New Mayor, Muriel Bowser (AP Photo)

D.C. Mayor Muriel Bowser, facing tough, early tests, received plenty of support and advice during a gathering of female mayors, recently. Bowser is a new member of the U.S. Conference of Mayors (USCM), who met in the District for their annual winter meeting from Jan. 21-23 at the Capitol Hilton. She is also a member of the USCM’s Women Mayors’ Caucus and had the opportunity to network with female elected leaders of cities from around the country at its meeting on Jan. 21.

“I plan on being very active with this caucus while I am the mayor of the District,” Bowser said. “We host this winter meeting every year and I will participate with this caucus and the U.S. Conference of Mayors for the benefit of the residents of the District of Columbia.”

The USCM is an organization of mayors of cities with populations of 30,000 and above. The organization was founded in 1932 to promote an urban/suburban agenda to the federal government as well as provide leadership training and an idea forum for mayors.

The women’s caucus was founded in 1983 by then San Francisco Mayor Dianne Feinstein, who is now a Democratic U.S. senator from California. Its purpose is to encourage women mayors to become leaders in the USCM and foster networking relationships.

The chair of the women’s caucus is Mayor Mary Ann Lutz of Monrovia, Calif. Baltimore Mayor Stephanie Rawlings-Blake is an active member of the caucus and is serving as the vice chair of the USCM.

There are 68 female mayors in the USCM that includes cities such as Houston (Annise Parker) Oakland (Libby Schaaf), Minneapolis (Betsy Hodges), and San Antonio (Ivy Taylor). Nevertheless, women mayors constitute only 18 percent of mayors in the USCM, according to organization statistics.

Sharon Pratt Kelly, who served as the District’s first female mayor from 1991-1995 and was the first Black woman to lead a major city, was active with the women’s caucus.

Rawlings-Blake was one of the first mayors to congratulate Bowser when she won the April 1 Democratic mayoral primary last year and sat on the front row on Jan. 2 when Bowser took the oath of office. Rawlings-Blake said that she “felt like a proud mother” when she saw Bowser officially become the District mayor that day. Rawlings-Blake said her new colleague is capable of handling the job.

“Muriel Bowser is a seasoned elected official,” she said. Rawlings-Blake, who like Bowser, served as a former city council member, said. “I have certainly made myself available, even though I don’t give unsolicited advice.”

Rawlings-Blake said that she has advised Bowser to get involved in the women’s caucus because “we have this formal network to support each other.”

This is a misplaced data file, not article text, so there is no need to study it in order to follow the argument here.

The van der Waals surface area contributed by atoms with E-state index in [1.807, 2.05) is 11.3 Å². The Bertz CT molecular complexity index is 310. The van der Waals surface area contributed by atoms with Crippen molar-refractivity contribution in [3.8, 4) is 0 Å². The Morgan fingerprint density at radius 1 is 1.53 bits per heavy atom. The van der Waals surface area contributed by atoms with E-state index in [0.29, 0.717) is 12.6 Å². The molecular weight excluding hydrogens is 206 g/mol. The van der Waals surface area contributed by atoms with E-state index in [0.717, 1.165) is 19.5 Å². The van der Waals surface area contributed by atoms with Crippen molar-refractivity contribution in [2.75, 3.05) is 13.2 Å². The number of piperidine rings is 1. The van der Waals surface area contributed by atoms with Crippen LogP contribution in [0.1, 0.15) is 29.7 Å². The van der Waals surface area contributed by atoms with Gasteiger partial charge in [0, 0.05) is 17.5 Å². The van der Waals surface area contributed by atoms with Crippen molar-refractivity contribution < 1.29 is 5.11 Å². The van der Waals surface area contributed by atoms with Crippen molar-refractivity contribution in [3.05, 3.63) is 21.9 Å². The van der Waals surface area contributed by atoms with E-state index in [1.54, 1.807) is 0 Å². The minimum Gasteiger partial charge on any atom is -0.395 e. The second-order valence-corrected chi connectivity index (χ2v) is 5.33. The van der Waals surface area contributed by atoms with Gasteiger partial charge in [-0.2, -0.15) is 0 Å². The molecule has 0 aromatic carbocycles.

Shirley Franklin, the Barbara Jordan Visiting Professor of Ethics and Political Values at the Lyndon B. Johnson School of Public Affairs at the University of Texas at Austin, attended the women’s caucus meeting. Franklin served as mayor of Atlanta from 2002-2010 and was the first Black woman to lead a major Southern city.

In 2005, Franklin was named one of the five best big-city American mayors by {Time Magazine}, and was included in the {U.S. News and World Report} “Best Leaders of 2005” issue. She also received the prestigious 2005 Profile in Courage Award by the John F. Kennedy Foundation for her fiscal management and high ethical standards as mayor of Atlanta.

Franklin said she has simple advice for Bowser. “I would tell her to work hard, be honest and listen,” Franklin said. “Listen more than talk.”

Bowser said she consulted privately with Franklin, who has served as chair of the women’s caucus, before she took office.

“I flew to Atlanta and visited Shirley last year and we had a long conversation,” Bowser said. “She has given me some great advice. We talked about what worked for her as the female mayor of a large city and she advised me on such issues as getting the Olympics to come to D.C. and even what jewelry to wear in public.”

Bowser was given a rousing ovation during the meeting and was greeted by almost all of her colleagues after it ended. Many took pictures with Bowser and offered her advice and contact information.

East Palo Alto, Calif. Mayor Lisa Gauthier said that Bowser must stay in engaged with her residents in order to be successful as a mayor. “Even though Washington, D.C. is larger than East Palo Alto and the issues faced by those cities are different, I would advise her to do what works for me,” Gauthier said. “Mayor Bowser needs to stay engaged and to remember that she was elected by the people. She should hold town hall meetings to listen to residents and understand what they need.”